Congresswoman Karen Bass (D-CA), chair of the Congressional Black Caucus held an exclusive call with the Black Press of America following the House vote against impeachment inquiry, answering questions and giving the Black press access to exclusive news.
Thursday, October 31, Bass joined a teleconference with editors and publishers of the National Newspaper Publishing Association to detail exactly what happened during the vote. Last week, the Democratic ran House of Representatives passed a resolution to formalize impeachment inquiry. The vote of 232 to 196 could potentially lead to an impeachment of Trump.
“People are very frustrated. People want this administration to go. And let me tell you something. I’m at the top of that list,” Bass stated during the call. “But we have to do it in the right way. Because if we don’t do it in the right way, we will simply empower him and help him to be re-elected.”
Bass opened the floor thanking everyone for joining the call, and explaining what happened in terms of the impeachment.
“I wanted you to know, first and foremost, that we did not vote today to impeach the president. We passed a resolution that had five major points to it,” she said. “What we did today was a vote on an impeachment inquiry, and we voted to continue the depositions and hearings and investigations that have been ongoing.”
She explains one aspect of the bill ensures transparency, declaring all depositions will now be available to the public soon. The bill also allows for public hearings, giving everyone a chance to hear from those under investigation.
Another big aspect, Trump can now participate in future hearings. Trump, along with his council can now present evidence, attend hearings, and cross-examine witnesses.
Lastly, the bill also states if legislation directs the Judiciary Committee to review evidence, and they do report Articles of Impeachment to the House, and they are voted out of the committee; that signifies the start of the impeachment process.
“If we take Articles of Impeachment on the floor and vote them off the floor, that will be the beginning of the impeachment process,” Bass clarifies. “It’s a two-step process, that you can view from the point of view of an indictment, which is what an impeachment is, and then a trial will take place in the Senate.”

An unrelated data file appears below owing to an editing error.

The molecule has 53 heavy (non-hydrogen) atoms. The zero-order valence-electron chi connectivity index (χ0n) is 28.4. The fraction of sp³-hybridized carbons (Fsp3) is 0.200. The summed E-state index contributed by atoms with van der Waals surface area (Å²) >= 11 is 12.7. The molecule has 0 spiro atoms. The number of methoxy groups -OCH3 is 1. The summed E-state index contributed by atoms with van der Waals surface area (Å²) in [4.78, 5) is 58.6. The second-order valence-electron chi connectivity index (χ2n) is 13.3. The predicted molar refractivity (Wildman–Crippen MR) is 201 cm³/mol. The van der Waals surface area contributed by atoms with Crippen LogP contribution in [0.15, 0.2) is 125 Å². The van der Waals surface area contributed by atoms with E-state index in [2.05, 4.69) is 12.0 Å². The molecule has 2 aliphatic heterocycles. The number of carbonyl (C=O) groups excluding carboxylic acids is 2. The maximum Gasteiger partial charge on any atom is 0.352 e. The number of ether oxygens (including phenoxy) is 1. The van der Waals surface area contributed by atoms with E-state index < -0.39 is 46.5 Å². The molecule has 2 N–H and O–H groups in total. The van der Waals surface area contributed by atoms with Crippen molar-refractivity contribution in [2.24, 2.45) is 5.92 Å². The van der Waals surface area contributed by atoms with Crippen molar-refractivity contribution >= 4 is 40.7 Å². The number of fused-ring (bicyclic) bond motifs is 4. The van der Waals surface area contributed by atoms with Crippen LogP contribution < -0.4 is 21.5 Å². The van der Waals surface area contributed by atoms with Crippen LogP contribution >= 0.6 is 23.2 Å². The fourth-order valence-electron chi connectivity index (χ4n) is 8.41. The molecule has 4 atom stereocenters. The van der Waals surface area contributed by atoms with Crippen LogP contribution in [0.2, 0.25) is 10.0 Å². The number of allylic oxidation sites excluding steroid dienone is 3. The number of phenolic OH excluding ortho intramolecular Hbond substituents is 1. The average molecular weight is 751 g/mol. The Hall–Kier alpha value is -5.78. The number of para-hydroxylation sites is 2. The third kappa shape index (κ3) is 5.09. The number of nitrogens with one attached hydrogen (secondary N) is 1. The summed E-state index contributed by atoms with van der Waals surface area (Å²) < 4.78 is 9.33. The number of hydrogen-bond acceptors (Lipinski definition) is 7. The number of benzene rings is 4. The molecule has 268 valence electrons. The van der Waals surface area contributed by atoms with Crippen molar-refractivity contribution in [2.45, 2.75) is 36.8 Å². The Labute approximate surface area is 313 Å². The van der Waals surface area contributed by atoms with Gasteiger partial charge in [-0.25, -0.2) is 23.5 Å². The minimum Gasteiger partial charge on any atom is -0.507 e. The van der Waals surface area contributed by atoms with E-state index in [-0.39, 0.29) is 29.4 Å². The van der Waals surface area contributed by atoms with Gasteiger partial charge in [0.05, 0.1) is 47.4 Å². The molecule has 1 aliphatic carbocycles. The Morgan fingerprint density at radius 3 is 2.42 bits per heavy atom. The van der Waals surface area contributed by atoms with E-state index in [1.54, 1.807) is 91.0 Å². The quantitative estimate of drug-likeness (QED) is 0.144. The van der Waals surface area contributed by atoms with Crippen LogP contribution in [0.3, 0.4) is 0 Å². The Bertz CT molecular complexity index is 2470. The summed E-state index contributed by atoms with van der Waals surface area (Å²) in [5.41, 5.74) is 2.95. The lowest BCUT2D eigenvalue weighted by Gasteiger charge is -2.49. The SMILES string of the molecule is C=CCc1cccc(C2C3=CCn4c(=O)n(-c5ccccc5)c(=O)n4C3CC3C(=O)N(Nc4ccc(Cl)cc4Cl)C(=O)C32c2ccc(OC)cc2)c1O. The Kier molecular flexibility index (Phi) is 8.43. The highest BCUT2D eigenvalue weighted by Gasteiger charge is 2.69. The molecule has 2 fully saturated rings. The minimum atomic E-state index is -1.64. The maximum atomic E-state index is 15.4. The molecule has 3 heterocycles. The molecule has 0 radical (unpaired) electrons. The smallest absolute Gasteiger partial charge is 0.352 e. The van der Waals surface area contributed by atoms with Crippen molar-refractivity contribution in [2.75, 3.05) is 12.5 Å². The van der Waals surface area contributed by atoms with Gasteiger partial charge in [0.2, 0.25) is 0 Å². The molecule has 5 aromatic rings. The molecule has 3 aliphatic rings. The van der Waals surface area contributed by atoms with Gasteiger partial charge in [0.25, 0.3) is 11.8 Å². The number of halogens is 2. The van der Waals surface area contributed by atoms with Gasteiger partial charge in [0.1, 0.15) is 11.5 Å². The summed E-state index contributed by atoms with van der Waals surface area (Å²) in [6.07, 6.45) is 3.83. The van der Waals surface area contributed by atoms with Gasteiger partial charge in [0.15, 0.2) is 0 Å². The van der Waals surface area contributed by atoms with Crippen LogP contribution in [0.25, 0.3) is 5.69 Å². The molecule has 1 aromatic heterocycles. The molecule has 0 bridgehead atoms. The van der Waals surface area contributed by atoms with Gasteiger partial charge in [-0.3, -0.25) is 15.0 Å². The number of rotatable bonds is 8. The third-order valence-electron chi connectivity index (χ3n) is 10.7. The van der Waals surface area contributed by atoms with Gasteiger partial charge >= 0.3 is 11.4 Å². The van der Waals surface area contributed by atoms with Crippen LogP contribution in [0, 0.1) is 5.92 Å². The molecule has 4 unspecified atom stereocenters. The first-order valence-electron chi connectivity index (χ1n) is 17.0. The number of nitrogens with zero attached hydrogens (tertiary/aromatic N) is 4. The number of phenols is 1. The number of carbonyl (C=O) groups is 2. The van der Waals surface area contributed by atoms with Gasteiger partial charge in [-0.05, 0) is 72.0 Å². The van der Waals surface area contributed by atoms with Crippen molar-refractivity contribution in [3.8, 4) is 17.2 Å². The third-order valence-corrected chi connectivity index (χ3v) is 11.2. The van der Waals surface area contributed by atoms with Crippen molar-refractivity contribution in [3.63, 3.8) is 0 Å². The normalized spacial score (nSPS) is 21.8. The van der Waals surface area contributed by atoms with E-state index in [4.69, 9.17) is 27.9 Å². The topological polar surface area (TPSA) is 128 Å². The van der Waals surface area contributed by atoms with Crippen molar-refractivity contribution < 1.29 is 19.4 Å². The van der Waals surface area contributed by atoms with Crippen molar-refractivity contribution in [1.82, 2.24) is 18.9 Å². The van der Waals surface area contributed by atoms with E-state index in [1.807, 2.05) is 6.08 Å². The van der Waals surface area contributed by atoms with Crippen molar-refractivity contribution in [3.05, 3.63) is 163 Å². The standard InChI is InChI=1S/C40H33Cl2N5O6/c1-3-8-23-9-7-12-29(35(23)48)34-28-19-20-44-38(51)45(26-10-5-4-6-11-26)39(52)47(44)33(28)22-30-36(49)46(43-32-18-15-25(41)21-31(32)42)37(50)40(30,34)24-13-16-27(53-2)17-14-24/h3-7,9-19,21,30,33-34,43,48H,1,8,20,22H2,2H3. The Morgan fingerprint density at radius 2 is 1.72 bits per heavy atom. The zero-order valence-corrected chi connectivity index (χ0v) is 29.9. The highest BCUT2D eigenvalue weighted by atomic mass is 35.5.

Bass acknowledges the frustrations many have expressed, she attempts to ease concerns, stating, “it seems like we have been investigating this president forever. But the reality is, Congress only has been investigating the president since March of this year.”
She details the prior investigation that lasted the first two years of Trump’s presidency, namely the Mueller Report, stating it was not apart of a congressional process.
“Now, after the Mueller Report came out in the Judiciary Committee, we spent time looking at the ten examples of obstruction of justice, where we believe that the president violated the law,” she says. “But one of the frustrations of the Mueller process was that he refused to make a definitive statement because he said he couldn’t since the president is not subject to an indictment.”
Continuing, “So, what I think happened was a dramatic change in the situation. What we were looking at the president before, was what happened in the past.”
“It’s one thing to talk about his past, but it’s a whole other situation to speak about him violating the law presently on an ongoing basis.”
“Truthfully, up until the time of the whistleblower,” which Bass says is happening now, “I was of the mind that if we impeach him, there would be no way he’d be tried and convicted in the Senate. At this point, I feel like several people around him, especially from the State Department in the Intelligence Community, have had enough and they’re spilling the goods,” she adds.
“This is a qualitatively different situation than existed a month ago.”
“With [his] incredibly irresponsible and illegal behavior, is really providing all of the information we need,” Bass says. Quoting speaker Pelosi, “the president is impeaching himself.”